The hazards of oil refineries and other industries

The hazards of oil refineries and other industries The hazards of oil refineries and other industries

June 26, 20192 min read

The Philadelphia Energy Solutions refinery will shut down as a result of its recent explosions and fires. Scott Jackson, PhD, visiting professor of Chemical Engineering at Villanova University, says there are two parts to contamination – surface contamination and contamination of the water underground beneath the oil refinery.


The surface contamination can be naturally bioremediated to some extent. At the worse, the surface can be removed and taken to a secure landfill or decontaminated by other means. However, organics like benzene, toluene and xylene (commonly known at BTX) that have reached deep into the underground water table beneath parts of the older parts of the plant can be difficult to remediate. An area of contaminated ground water must be pumped out using wells and treated on the surface using standard waste water treatment technologiesRemediating this pool of contaminated underground water can take years depending on its area and concentration.

 

Looking ahead, contaminated concrete will need to be removed to a secure landfill, and contaminated top soil would also need to be removed. Equipment can be sold for scrap metal. Depending on the extent of the ground contamination, the company could either encapsulate it with asphalt or concrete or return the land to a more natural condition with plantings.

 

Refineries aren’t the only operations at risk for potential incidents.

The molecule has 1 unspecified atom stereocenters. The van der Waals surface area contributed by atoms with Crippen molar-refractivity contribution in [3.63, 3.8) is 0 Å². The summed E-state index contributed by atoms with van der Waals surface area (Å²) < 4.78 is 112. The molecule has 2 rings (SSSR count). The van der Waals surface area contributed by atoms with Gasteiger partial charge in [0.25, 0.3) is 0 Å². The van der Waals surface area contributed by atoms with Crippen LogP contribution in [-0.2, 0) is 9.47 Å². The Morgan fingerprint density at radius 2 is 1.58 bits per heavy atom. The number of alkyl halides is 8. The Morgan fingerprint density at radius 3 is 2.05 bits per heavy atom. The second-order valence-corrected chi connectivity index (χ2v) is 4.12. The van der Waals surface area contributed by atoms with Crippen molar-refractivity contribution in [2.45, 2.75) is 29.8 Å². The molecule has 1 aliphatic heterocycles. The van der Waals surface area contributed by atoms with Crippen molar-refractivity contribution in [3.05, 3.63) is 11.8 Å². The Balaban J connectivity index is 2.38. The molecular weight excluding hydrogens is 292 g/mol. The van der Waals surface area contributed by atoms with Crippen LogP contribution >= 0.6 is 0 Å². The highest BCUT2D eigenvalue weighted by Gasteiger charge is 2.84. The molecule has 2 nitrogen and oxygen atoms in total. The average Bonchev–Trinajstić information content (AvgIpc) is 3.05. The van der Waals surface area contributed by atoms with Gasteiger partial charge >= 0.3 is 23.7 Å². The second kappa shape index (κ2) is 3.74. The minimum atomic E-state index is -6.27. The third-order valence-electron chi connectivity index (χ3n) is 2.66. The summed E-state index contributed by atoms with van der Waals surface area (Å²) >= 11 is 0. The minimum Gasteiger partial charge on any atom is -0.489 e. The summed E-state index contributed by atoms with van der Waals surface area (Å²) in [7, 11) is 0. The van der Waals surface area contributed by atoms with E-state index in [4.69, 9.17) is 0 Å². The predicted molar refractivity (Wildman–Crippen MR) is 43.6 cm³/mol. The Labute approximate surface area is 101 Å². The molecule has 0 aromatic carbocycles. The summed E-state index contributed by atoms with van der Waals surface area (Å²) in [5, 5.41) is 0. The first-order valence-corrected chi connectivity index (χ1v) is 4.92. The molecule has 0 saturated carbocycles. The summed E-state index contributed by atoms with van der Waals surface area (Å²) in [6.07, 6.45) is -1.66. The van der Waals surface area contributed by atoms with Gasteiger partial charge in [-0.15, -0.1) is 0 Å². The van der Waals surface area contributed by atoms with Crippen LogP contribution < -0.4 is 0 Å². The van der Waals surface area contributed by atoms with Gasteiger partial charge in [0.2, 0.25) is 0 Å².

“All manufacturing operations, including processing of food, the manufacturing of electronic chips, plastics, paints, gasoline, and virtually everything that we use in our daily lives use potentially dangerous operations where risks associated with accidents must be managed. Some of the most dangerous industries might surprise you: Large breweries have recurrent incidents where workers die due to suffocation, caused by carbon dioxide. And dust explosions from the processing of sugar has caused terrible damage and loss of life. A fact that few people understand.”


The hazards of a refinery are more apparent than in other industries, so consequently many more people believe refineries are a dangerous place, but Jackson notes that, due to decision and risk analysis, refineries should be and generally are no more dangerous than someone driving their car to work.


To speak with Dr. Jackson, email mediaexperts@villanova.edu or call 610-519-5152.


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